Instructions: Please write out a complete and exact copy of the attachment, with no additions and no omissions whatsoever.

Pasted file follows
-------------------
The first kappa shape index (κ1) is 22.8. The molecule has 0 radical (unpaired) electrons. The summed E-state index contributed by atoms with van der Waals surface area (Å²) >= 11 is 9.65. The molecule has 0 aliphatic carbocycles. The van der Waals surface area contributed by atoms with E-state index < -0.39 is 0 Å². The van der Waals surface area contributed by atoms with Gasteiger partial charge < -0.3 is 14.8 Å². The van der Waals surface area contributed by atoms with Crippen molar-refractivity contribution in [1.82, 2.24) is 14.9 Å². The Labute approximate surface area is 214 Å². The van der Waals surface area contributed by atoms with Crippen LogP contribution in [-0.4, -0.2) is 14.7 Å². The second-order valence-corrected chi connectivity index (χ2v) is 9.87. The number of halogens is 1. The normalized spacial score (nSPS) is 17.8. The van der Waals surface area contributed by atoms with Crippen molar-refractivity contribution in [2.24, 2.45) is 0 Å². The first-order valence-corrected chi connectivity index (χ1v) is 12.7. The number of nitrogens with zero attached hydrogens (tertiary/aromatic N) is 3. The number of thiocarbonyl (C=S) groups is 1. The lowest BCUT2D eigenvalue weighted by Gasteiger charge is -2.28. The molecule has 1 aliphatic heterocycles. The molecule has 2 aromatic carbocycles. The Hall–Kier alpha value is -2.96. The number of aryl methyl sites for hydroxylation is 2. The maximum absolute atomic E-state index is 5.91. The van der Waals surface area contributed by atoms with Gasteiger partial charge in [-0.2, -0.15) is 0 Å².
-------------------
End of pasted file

The first kappa shape index (κ1) is 22.8. The molecule has 0 radical (unpaired) electrons. The summed E-state index contributed by atoms with van der Waals surface area (Å²) >= 11 is 9.65. The molecule has 0 aliphatic carbocycles. The van der Waals surface area contributed by atoms with E-state index < -0.39 is 0 Å². The van der Waals surface area contributed by atoms with Gasteiger partial charge < -0.3 is 14.8 Å². The van der Waals surface area contributed by atoms with Crippen molar-refractivity contribution in [1.82, 2.24) is 14.9 Å². The Labute approximate surface area is 214 Å². The van der Waals surface area contributed by atoms with Crippen LogP contribution in [-0.4, -0.2) is 14.7 Å². The second-order valence-corrected chi connectivity index (χ2v) is 9.87. The number of halogens is 1. The normalized spacial score (nSPS) is 17.8. The van der Waals surface area contributed by atoms with Crippen molar-refractivity contribution in [2.24, 2.45) is 0 Å². The first-order valence-corrected chi connectivity index (χ1v) is 12.7. The number of nitrogens with zero attached hydrogens (tertiary/aromatic N) is 3. The number of thiocarbonyl (C=S) groups is 1. The lowest BCUT2D eigenvalue weighted by Gasteiger charge is -2.28. The molecule has 1 aliphatic heterocycles. The molecule has 2 aromatic carbocycles. The Hall–Kier alpha value is -2.96. The number of aryl methyl sites for hydroxylation is 2. The maximum absolute atomic E-state index is 5.91. The van der Waals surface area contributed by atoms with Gasteiger partial charge in [-0.2, -0.15) is 0 Å².